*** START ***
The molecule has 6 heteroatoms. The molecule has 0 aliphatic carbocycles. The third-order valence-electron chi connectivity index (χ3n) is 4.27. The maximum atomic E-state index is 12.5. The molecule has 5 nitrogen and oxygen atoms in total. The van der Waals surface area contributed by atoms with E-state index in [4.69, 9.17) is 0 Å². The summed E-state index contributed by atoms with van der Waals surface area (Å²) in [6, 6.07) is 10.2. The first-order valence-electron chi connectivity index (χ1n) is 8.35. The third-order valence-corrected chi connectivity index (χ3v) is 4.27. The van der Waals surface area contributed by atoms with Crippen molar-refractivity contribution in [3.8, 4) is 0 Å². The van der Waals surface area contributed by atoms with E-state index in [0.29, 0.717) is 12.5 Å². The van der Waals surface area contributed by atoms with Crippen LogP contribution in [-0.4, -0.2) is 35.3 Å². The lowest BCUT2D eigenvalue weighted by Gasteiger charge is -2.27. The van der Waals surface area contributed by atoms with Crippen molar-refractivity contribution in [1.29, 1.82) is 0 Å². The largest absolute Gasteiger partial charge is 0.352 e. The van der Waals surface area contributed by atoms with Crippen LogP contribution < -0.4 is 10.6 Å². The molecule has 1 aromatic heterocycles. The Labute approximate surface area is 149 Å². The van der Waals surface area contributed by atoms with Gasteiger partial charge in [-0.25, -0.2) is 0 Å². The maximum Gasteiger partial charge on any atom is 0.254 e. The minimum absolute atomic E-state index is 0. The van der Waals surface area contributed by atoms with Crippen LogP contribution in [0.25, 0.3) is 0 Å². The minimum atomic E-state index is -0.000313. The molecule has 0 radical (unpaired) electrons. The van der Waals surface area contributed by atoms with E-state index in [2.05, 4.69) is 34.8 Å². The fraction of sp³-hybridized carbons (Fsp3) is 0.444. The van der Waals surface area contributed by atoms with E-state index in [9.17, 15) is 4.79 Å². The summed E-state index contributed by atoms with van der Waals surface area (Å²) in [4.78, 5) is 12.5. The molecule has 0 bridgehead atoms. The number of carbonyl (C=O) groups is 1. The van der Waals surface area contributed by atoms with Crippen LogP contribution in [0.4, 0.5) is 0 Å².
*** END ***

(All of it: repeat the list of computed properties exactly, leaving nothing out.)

The molecule has 6 heteroatoms. The molecule has 0 aliphatic carbocycles. The third-order valence-electron chi connectivity index (χ3n) is 4.27. The maximum atomic E-state index is 12.5. The molecule has 5 nitrogen and oxygen atoms in total. The van der Waals surface area contributed by atoms with E-state index in [4.69, 9.17) is 0 Å². The summed E-state index contributed by atoms with van der Waals surface area (Å²) in [6, 6.07) is 10.2. The first-order valence-electron chi connectivity index (χ1n) is 8.35. The third-order valence-corrected chi connectivity index (χ3v) is 4.27. The van der Waals surface area contributed by atoms with Crippen molar-refractivity contribution in [3.8, 4) is 0 Å². The van der Waals surface area contributed by atoms with E-state index in [0.29, 0.717) is 12.5 Å². The van der Waals surface area contributed by atoms with Crippen LogP contribution in [-0.4, -0.2) is 35.3 Å². The lowest BCUT2D eigenvalue weighted by Gasteiger charge is -2.27. The van der Waals surface area contributed by atoms with Crippen molar-refractivity contribution in [1.29, 1.82) is 0 Å². The largest absolute Gasteiger partial charge is 0.352 e. The van der Waals surface area contributed by atoms with Crippen LogP contribution < -0.4 is 10.6 Å². The molecule has 1 aromatic heterocycles. The Labute approximate surface area is 149 Å². The van der Waals surface area contributed by atoms with Gasteiger partial charge in [-0.25, -0.2) is 0 Å². The maximum Gasteiger partial charge on any atom is 0.254 e. The minimum absolute atomic E-state index is 0. The van der Waals surface area contributed by atoms with Crippen LogP contribution in [0.25, 0.3) is 0 Å². The minimum atomic E-state index is -0.000313. The molecule has 0 radical (unpaired) electrons. The van der Waals surface area contributed by atoms with E-state index in [2.05, 4.69) is 34.8 Å². The fraction of sp³-hybridized carbons (Fsp3) is 0.444. The van der Waals surface area contributed by atoms with E-state index in [9.17, 15) is 4.79 Å². The summed E-state index contributed by atoms with van der Waals surface area (Å²) in [4.78, 5) is 12.5. The molecule has 0 bridgehead atoms. The number of carbonyl (C=O) groups is 1. The van der Waals surface area contributed by atoms with Crippen LogP contribution in [0.4, 0.5) is 0 Å².